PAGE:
Tea from China was introduced in Britain as early as the 1600s. It eventually became the national beverage of the British yet they were totally dependent upon foreign tea imports, specifically tea from China to assuage their caffeine addiction.
Many of us can relate.
My wife drinks tea every morning. If she doesn’t, she gets a nasty, sharp caffeine withdrawal headache by 1pm. Tea is relatively cheap for us and in plentiful supply, though getting the good stuff (like Assam from Harrods) is a bit pricey and comparatively harder to find in the US than in Great Britain.
China is still a leading cultivator, consumer, and exporter of tea today. India is second in tea production and consumption, followed by Kenya and Sri Lanka. Historically however, the Chinese originally had the monopoly on tea cultivation, production, and export.
British merchant vessels were heavily involved in the import of tea to their homeland, racing other sleek British ships back to Britain from the coast of China. They raced to be the first to dock and sell the first tea of the new season in British markets. Investors and sailors risked much to get their cargo back to Britain first so as to command the highest prices on the light but valuable import.
Very sensibly, the British started looking for a way to control tea production for themselves. It chaffed them to be at the mercy of the Chinese tea merchants. They wanted to establish planting and processing tea in their Indian colonies. But to enable successful cultivation and production of the tea leaves they would need a spy, someone who could crack the ancient code of tea preparation. The process was not that intuitive and the Chinese were not about to give away their secrets of tea-leaf preparation.
In 1848, several serious investors from the British East India Company hired a Scot, aptly named Fortune, to spy out the Chinese tea production industry. He was commissioned to investigate every aspect of the product, from cultivation techniques to drying, curing, and fermentation. They needed to know the details of tea production in order to recreate the Chinese tea plantations and productions on their land holdings in India and break their dependence upon Chinese export of tea.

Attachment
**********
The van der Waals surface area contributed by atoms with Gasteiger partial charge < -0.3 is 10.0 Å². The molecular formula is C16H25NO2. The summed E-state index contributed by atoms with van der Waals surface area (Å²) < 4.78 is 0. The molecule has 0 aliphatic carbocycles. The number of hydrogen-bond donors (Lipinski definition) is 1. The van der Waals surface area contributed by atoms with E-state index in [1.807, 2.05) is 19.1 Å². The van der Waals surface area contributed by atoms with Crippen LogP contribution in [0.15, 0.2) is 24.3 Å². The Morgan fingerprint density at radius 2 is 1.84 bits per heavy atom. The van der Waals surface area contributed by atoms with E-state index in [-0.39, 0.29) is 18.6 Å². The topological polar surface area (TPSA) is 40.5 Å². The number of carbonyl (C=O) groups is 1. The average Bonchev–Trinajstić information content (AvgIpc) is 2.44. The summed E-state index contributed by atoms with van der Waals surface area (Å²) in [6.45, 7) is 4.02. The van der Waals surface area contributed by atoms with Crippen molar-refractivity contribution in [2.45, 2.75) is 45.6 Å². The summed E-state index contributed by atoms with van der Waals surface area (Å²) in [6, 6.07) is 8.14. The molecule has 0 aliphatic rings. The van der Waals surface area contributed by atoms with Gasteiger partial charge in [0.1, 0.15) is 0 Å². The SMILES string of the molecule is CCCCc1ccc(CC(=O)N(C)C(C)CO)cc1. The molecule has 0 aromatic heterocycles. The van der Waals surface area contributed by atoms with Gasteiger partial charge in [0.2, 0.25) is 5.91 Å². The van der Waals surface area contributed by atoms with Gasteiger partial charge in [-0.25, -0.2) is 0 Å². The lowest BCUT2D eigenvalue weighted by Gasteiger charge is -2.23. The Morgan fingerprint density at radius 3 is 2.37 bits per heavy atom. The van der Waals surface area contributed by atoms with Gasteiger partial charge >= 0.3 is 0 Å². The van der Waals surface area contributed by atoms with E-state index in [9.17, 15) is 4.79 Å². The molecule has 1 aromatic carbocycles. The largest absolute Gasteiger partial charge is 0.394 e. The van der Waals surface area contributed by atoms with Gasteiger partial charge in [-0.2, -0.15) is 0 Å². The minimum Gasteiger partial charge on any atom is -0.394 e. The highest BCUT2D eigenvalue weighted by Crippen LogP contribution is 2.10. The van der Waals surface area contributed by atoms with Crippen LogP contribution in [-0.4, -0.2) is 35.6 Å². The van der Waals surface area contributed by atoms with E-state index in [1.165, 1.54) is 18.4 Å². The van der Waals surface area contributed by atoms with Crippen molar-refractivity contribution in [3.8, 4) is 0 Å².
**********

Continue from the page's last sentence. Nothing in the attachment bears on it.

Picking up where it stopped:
You might think that making tea is not that complicated–boil water, add dry leaves of plant, steep 4 minutes, and enjoy–but it turns out there is a lot more to it than that. The ancient tea-preparation process involved picking the tea leaves and drying them for no more than a few hours in the sun. The dry leathery leaves were then “cooked”, that is heated in vast pans until the leaves soften and released some of their inner juices. Then the leaves were rolled out on tables to bring their essential oils to the surface and further soften the leaves. Then they are dried again and sorted.
Fortune, disguised in Mandarin robes, made his way through a tea factory, carefully asking questions through an interpreter and taking notes that enabled his employers to recreate the factory in their colonies on the sub-continent.
This single act of corporate espionage was one of the major factors contributing to the establishment of the great shipping corporation, the British East India Company. It also broke the Chinese monopoly on tea import and export to the west.
Smithsonian has a great online article about the British East India Company, Fortune, and the stealing of trade secrets from China called The Great British Tea Heist.
Today, China still produces much of the tea shipped world wide, but tea is an international commodity, being produced and consumed on a large scale in over a dozen countries.
Of course, China produces many products that are shipped internationally for distribution and sale around the world. Universal Cargo Management is here to help you import any product you sell that is made in China.